was only given to this accuracy. Let's say, then, that with 1000 subintervals we estimate the necessary amount of work to be 13200 Newton-kilometres,

or (in more usual units) 13200000 Newton-metres.

We've seen that the expression
is an approximation to the work done. On physical grounds, we would expect that this approximation would get better and better as
gets larger. Mathematically, on the other hand, we recognise that our approximation is a Riemann sum for the integral
, and we know that the Riemann sums will converge to this integral as
. It seems reasonable to couclude, therefore, that the integral gives the exact amount of work done by the force.

**Example 2: Exact Integration Approach**

Use an appropriate integral to compute the exact amount of work required to lift the satellite. Compare with the Riemann sum approximations. (For example, you could ask: How good are the approximations? How many subintervals are necessary for the approximation to be within 1% of the true answer?)

**Solution.**
(The function
should still be defined from Question 3.)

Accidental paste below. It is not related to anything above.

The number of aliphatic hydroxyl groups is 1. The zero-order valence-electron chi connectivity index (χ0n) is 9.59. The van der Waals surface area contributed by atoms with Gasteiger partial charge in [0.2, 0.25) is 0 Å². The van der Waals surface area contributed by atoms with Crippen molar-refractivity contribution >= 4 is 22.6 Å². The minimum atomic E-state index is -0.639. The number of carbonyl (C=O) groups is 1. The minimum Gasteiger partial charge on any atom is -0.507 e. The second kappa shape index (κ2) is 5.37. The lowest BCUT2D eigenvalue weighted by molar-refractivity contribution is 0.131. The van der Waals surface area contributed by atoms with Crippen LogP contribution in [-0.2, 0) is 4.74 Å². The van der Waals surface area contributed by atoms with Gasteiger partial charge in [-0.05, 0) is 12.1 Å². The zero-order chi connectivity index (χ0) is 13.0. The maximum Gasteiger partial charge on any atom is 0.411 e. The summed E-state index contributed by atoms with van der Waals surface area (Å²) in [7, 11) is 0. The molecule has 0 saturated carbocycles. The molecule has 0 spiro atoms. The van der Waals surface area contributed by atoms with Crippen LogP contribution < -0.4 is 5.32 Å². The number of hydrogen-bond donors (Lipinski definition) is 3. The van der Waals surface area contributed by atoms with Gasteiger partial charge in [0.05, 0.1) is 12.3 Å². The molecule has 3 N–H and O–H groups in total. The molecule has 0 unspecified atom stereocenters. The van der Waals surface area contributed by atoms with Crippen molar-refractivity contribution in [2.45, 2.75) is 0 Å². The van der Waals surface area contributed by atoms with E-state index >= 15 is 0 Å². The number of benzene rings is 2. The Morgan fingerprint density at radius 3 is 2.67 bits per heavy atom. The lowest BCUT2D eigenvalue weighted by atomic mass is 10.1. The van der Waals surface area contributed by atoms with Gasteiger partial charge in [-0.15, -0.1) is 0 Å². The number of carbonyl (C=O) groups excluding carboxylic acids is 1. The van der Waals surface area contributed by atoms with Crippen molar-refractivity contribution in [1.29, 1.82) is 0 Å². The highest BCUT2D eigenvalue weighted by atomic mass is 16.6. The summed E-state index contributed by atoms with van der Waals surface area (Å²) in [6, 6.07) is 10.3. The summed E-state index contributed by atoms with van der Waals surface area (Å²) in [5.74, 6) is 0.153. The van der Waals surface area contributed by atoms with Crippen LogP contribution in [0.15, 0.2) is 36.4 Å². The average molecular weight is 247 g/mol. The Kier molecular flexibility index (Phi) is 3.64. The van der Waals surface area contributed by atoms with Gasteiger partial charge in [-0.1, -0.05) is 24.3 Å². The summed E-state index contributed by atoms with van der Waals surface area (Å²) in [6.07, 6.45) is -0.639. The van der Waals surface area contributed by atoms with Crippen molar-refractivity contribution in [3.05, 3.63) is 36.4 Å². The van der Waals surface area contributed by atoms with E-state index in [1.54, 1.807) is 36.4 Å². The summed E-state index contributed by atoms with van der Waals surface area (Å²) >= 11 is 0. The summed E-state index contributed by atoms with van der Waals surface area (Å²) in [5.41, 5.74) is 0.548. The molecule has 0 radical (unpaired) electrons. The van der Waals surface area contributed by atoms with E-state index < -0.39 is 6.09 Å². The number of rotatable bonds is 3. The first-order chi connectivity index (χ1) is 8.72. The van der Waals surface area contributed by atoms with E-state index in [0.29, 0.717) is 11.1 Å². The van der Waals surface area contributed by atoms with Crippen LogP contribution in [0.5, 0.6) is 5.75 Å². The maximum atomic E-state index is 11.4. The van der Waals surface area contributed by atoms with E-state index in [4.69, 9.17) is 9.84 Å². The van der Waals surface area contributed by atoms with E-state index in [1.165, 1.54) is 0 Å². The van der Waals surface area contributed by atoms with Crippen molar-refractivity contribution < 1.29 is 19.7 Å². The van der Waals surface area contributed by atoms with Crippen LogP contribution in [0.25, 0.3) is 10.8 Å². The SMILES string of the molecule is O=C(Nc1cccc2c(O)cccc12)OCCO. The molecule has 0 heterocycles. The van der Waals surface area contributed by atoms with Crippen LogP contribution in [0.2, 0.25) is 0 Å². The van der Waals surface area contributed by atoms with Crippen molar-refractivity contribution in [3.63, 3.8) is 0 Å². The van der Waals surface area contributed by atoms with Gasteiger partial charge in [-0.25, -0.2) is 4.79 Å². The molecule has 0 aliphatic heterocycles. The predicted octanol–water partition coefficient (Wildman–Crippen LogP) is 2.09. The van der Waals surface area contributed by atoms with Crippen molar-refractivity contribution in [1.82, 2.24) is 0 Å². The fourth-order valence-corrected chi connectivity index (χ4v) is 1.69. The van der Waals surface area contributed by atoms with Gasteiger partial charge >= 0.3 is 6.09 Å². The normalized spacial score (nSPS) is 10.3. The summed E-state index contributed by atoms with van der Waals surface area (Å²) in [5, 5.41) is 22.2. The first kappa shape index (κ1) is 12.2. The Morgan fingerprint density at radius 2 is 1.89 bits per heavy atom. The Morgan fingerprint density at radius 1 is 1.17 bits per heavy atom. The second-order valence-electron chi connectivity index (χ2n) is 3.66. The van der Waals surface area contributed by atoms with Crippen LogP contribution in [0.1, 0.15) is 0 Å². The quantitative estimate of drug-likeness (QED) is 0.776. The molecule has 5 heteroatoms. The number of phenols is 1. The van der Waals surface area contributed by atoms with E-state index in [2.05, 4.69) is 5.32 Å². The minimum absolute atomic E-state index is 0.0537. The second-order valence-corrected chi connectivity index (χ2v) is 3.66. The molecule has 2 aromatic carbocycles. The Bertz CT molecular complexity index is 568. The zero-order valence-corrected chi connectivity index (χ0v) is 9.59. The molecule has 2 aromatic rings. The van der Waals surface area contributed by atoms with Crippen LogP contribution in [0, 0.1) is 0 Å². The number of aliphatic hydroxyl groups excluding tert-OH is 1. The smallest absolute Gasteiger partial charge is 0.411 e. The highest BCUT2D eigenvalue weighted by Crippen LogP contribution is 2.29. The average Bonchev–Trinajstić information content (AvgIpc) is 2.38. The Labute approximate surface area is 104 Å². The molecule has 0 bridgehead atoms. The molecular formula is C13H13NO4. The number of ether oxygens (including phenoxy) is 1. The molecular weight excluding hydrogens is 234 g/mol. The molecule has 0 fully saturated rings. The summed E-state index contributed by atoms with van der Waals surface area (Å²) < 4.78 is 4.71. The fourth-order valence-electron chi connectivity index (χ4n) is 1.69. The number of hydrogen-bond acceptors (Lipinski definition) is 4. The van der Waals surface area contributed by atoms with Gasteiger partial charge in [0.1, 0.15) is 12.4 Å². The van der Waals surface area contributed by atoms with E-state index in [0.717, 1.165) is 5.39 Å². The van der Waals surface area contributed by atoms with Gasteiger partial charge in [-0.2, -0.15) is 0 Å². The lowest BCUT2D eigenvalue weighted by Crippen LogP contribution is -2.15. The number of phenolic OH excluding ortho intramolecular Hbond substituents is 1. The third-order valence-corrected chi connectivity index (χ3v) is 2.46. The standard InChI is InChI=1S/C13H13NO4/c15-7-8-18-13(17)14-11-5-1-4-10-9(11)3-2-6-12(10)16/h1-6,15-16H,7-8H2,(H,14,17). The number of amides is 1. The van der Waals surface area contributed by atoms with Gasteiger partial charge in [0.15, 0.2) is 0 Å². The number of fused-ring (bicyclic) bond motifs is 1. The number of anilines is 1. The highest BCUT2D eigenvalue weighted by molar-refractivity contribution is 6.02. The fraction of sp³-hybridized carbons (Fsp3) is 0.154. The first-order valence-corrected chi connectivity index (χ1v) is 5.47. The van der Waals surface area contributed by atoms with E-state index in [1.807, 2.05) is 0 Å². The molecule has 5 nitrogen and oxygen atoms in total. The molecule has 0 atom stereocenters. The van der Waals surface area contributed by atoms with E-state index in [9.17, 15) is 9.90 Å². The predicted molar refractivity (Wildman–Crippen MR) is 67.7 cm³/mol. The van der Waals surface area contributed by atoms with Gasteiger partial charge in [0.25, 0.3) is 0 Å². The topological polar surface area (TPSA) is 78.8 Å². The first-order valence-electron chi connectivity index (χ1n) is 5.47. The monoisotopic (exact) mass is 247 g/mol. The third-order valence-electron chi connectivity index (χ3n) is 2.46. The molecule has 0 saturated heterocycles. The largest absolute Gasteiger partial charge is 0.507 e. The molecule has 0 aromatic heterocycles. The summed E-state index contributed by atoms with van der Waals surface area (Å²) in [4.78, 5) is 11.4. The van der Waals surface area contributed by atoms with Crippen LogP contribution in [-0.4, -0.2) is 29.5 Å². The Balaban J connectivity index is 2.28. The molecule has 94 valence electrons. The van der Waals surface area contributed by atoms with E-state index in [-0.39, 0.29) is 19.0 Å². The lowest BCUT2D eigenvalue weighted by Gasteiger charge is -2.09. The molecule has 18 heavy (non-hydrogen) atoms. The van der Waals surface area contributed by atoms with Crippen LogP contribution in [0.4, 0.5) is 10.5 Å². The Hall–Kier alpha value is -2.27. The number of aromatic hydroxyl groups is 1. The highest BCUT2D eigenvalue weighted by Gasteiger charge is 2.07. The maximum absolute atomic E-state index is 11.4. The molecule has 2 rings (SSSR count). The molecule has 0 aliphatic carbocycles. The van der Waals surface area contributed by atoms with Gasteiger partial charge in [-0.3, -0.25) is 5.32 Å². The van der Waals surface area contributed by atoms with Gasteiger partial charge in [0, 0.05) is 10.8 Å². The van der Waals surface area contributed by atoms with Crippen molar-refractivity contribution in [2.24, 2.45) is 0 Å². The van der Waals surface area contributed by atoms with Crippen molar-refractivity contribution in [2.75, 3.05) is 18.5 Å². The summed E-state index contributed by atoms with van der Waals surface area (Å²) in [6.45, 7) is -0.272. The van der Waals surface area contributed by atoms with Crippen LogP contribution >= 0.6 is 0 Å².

`> `
**exact_work := int(f, R..42377);**

As in Question 1, this is the work done
*by*
the force, which is the negative of what we want. Rounding to 3 significant figures, let's say we have to do 13300000 Newton-metres of work to raise the satellite.

Our approximations in Question 1 were pretty good. In particular, a 1% error would mean (in Newton-kilometres) an error of no more than 132 N-km, or an approximation between

`> `
**exact_work - 132; exact_work + 132;**

Our 1000-interval approximation certainly meets this requirement, but the 100-interval one does not. How many intervals do we need? (Some trial and error was necessary to get the number of intervals in the next commands.)

`> `
**worksum(f,R,42377,350);**

`> `
**worksum(f,R,42377,300);**

Somewhere between 300 and 350 intervals would be sufficient---you can experiment further if you want to narrow the number down more accurately.

Question: In this question, it was easy to see how accurate our approximations were, because we could compare them with the exact answer. Of course, this also makes the comparison unnecessary: if we have the exact answer, we don't need to worry about approximations! Riemann sum approximations are most useful when we can't work out the exact answer. In that situation, how do you think we could have confidence that our approximations were sufficiently accurate?